Author Topic: Replanting Grass  (Read 2362 times)

BCBiker

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Replanting Grass
« on: April 26, 2015, 07:52:30 PM »
Our yard has looked terrible in the past years because the drought like conditions from the previous five years thinned it out and killed off spots, leaving crabgrass and dandelions.

The weather forecast was for a nice slow drizzle followed by 50-60 degree F highs.  Strangely, the first thing that came to my mind was, "This is grass-planting weather."

Our little yard is only 500 square feet and there are underground sprinklers, so I elected to forego the more automated (and costly) option of renting a tiller.  After all, I didn't want to break off a sprinkler head and I highly value hard work ( http://www.businesscasualbiker.com/the-pleasure-of-hard-work/ ), since my primary occupation does not involve physical labor.

So yesterday afternoon with the rain prescribed for late in the evening, I set forth to my yard with a shovel and a rake.  The ground was quite hard and there were tons of roots and rocks so it was much more work than I thought.  But before the sun went completely down, I had turned over every inch of the crummy grass and raked through the dirt.  The rain set in on schedule and I scattered seed evenly across the freshly raked dirt this morning.

7 hours, $40 worth of seed and fertilizer, 4-8K calories burned, and in two to three weeks we will have some beautiful new Kentucky Bluegrass!

I am quite proud and wanted to share this with you folks.  The very easy and more typical route would have been hiring a landscaper and laying saud, which probably would have cost $700-800.  A tiller rental for the day probably would have been $100-150.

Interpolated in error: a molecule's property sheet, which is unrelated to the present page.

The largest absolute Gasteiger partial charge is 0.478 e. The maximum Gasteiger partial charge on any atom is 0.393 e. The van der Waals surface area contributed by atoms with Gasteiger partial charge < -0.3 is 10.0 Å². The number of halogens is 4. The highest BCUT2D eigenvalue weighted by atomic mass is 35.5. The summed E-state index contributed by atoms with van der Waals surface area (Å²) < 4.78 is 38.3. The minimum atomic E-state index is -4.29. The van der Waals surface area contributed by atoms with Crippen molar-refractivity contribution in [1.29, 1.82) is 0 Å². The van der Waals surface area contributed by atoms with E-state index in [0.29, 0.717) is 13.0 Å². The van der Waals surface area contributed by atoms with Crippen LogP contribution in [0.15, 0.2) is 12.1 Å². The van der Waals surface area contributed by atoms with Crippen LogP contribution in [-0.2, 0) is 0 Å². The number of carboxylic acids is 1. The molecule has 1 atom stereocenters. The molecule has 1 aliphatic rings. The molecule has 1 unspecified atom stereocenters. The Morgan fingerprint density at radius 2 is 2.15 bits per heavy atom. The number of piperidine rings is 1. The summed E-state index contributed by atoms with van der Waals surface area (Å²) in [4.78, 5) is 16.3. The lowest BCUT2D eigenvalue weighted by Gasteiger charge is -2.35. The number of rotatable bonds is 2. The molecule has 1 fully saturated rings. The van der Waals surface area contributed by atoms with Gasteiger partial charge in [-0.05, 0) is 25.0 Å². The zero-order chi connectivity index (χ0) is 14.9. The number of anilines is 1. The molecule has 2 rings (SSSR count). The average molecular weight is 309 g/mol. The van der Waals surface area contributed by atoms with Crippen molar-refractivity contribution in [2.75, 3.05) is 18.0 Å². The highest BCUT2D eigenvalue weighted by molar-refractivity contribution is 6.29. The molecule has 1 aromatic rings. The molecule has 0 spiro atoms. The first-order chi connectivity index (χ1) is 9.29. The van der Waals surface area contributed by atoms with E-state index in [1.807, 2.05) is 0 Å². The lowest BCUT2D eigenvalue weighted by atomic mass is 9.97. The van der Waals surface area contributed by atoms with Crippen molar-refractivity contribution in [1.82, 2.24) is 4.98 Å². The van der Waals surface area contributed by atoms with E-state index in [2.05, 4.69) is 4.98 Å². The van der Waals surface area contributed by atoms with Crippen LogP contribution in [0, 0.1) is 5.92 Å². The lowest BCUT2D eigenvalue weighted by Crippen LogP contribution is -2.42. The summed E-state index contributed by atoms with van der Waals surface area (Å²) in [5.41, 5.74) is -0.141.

zolotiyeruki

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Re: Replanting Grass
« Reply #1 on: April 27, 2015, 09:02:11 AM »
Nicely done!  You should post a picture in a few weeks with the nice new green carpet...

BCBiker

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Re: Replanting Grass
« Reply #2 on: April 28, 2015, 08:08:52 AM »
I definitely will!

HipGnosis

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Re: Replanting Grass
« Reply #3 on: April 28, 2015, 08:43:56 AM »
I suck at lawn work so it took me years to get my front lawn looking near decent from the horrible mess it was in when I bought the house (in the middle of winter).
I learned that grass doesn't grow (or germinate?) if the ground is below 60 degrees (and therefore shouldn't be fertilized until then).
I also learned you can't use weed-killer w/ new grass.

My lawn is all grass now (though 4 different kinds) but my next issue is the lumps and ruts..
« Last Edit: April 28, 2015, 08:51:56 AM by HipGnosis »

dragoncar

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Re: Replanting Grass
« Reply #4 on: April 28, 2015, 08:50:52 PM »
I don't mean to be a downer.  Awesome job!  But I'd suggest others following in your footsteps to consider more drought resistant varieties than Kentucky  bluegrass.  Looking at this for some unknow future time:http://ucverdebuffalograss.com/

BCBiker

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Re: Replanting Grass
« Reply #5 on: April 28, 2015, 09:40:20 PM »
I agree that buffalo grass can be a great option for areas with frequent droughts. I actually considered it strongly because it is hardy. It, in my experience, doesn't fill out as nicely as Kent bluegrass and has a pale color to it.

I don't really care to be honest but DW likes to look normal when possible. If it was up to me I would have green beans, cucumbers, tomatoes and watermelon growing up front with some pretty decorative flowers.  That makes much more sense than a lawn but such is life...

dragoncar

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Re: Replanting Grass
« Reply #6 on: April 28, 2015, 11:55:24 PM »
I agree that buffalo grass can be a great option for areas with frequent droughts. I actually considered it strongly because it is hardy. It, in my experience, doesn't fill out as nicely as Kent bluegrass and has a pale color to it.

I don't really care to be honest but DW likes to look normal when possible. If it was up to me I would have green beans, cucumbers, tomatoes and watermelon growing up front with some pretty decorative flowers.  That makes much more sense than a lawn but such is life...

Yeah, the big downside is that the uc buffalo goes brown/dormant in the summer (supposedly?)  They suggest staining it green.  Not sure how I feel about that.